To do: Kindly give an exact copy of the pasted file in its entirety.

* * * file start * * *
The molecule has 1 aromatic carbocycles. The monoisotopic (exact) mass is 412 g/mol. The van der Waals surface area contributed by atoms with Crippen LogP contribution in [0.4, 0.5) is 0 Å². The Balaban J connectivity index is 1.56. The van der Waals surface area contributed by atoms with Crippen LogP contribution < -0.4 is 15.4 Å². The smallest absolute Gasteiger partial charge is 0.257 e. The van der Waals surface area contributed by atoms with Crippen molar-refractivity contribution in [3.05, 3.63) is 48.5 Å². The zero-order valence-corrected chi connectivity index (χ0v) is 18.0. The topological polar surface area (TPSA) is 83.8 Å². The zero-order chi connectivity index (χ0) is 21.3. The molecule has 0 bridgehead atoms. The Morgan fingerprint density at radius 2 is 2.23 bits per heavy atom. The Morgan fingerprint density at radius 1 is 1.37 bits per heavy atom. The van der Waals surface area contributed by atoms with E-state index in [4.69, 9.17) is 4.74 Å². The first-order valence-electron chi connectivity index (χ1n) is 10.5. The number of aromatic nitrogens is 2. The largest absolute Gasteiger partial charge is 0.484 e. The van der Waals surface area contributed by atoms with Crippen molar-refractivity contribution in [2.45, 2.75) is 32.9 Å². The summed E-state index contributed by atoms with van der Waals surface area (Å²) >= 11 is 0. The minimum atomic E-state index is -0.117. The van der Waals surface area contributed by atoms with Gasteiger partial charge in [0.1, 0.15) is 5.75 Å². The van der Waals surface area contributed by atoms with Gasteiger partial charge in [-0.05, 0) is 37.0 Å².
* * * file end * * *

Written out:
The molecule has 1 aromatic carbocycles. The monoisotopic (exact) mass is 412 g/mol. The van der Waals surface area contributed by atoms with Crippen LogP contribution in [0.4, 0.5) is 0 Å². The Balaban J connectivity index is 1.56. The van der Waals surface area contributed by atoms with Crippen LogP contribution < -0.4 is 15.4 Å². The smallest absolute Gasteiger partial charge is 0.257 e. The van der Waals surface area contributed by atoms with Crippen molar-refractivity contribution in [3.05, 3.63) is 48.5 Å². The zero-order valence-corrected chi connectivity index (χ0v) is 18.0. The topological polar surface area (TPSA) is 83.8 Å². The zero-order chi connectivity index (χ0) is 21.3. The molecule has 0 bridgehead atoms. The Morgan fingerprint density at radius 2 is 2.23 bits per heavy atom. The Morgan fingerprint density at radius 1 is 1.37 bits per heavy atom. The van der Waals surface area contributed by atoms with E-state index in [4.69, 9.17) is 4.74 Å². The first-order valence-electron chi connectivity index (χ1n) is 10.5. The number of aromatic nitrogens is 2. The largest absolute Gasteiger partial charge is 0.484 e. The van der Waals surface area contributed by atoms with Crippen molar-refractivity contribution in [2.45, 2.75) is 32.9 Å². The summed E-state index contributed by atoms with van der Waals surface area (Å²) >= 11 is 0. The minimum atomic E-state index is -0.117. The van der Waals surface area contributed by atoms with Gasteiger partial charge in [0.1, 0.15) is 5.75 Å². The van der Waals surface area contributed by atoms with Gasteiger partial charge in [-0.05, 0) is 37.0 Å².